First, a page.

Dissemble / dih-sem-buhl / verb
1. To conceal one’s true motives, thoughts, etc., by some pretense; speak or act hypocritically.
2. To give a false or misleading appearance to; conceal the truth or real nature of: to dissemble one’s incompetence in business.
He counted heavily on his ability to dissemble , knowing that every decent lawyer had at least several drops of dissimulation in his blood.
— Elizabeth George, Missing Joseph, 1993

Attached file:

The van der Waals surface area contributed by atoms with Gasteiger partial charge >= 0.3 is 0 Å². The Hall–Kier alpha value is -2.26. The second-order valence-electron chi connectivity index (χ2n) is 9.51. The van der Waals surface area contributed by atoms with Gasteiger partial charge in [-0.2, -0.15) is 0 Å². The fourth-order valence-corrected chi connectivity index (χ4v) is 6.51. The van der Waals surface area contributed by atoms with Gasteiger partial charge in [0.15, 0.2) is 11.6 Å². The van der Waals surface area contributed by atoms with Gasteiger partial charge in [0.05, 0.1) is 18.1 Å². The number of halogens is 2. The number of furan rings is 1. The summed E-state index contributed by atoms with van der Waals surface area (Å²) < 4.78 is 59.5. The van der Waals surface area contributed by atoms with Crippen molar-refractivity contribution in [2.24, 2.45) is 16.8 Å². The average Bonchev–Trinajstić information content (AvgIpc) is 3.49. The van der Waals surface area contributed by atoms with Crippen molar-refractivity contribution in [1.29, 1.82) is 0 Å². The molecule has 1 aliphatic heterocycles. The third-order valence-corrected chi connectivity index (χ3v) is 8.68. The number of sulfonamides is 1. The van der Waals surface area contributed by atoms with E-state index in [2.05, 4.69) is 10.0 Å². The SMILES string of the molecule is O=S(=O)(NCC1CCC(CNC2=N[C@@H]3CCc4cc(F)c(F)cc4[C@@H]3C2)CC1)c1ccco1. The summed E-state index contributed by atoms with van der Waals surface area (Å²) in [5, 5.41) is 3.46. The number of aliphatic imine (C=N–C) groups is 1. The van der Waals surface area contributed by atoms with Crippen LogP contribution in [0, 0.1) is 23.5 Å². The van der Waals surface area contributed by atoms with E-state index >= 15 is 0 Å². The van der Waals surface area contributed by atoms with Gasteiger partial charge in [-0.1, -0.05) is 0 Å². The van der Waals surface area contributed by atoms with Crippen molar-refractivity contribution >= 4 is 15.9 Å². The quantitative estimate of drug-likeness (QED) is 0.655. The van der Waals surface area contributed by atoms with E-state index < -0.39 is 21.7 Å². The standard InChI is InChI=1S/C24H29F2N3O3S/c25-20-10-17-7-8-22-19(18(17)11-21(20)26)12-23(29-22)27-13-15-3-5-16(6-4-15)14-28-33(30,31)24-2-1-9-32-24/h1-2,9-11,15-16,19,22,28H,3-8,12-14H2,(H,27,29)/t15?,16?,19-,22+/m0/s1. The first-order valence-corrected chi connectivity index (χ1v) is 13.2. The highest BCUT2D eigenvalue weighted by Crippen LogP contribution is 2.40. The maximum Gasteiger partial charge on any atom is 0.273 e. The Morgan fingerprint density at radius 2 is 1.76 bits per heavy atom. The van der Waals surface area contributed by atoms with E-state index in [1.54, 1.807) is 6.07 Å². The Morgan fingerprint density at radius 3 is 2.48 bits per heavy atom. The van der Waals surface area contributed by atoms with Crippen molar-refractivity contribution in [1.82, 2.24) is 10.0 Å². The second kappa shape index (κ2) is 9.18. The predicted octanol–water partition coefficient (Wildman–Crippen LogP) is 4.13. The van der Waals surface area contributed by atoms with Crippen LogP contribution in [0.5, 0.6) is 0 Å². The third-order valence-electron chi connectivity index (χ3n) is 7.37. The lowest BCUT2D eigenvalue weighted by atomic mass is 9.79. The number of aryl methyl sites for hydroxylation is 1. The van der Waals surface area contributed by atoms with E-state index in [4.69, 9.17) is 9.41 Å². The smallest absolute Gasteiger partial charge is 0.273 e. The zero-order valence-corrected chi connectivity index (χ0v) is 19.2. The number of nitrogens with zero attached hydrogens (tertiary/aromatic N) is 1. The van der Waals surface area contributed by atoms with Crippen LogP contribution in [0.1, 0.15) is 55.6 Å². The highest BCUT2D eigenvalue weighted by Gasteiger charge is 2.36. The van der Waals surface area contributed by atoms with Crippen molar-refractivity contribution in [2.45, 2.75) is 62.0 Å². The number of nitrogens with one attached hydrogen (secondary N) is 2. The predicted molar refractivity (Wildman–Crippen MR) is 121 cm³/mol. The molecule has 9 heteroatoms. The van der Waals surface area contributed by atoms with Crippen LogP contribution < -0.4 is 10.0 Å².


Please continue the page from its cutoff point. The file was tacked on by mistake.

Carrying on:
Dissemble comes from late Middle English dissemile, dissimill, an alteration of the verb dissimule (from Old French dissimuler “to keep one’s intentions hidden,” from Latin dissimulāre, “to disguise or conceal one’s thoughts”), and associated in form with the noun semblance and the obsolete verb semble (from Old French sembler, from Latin similāre and simulāre “to pretend”). Dissemble entered English in the sense “to pass over, ignore, neglect” in the 16th century.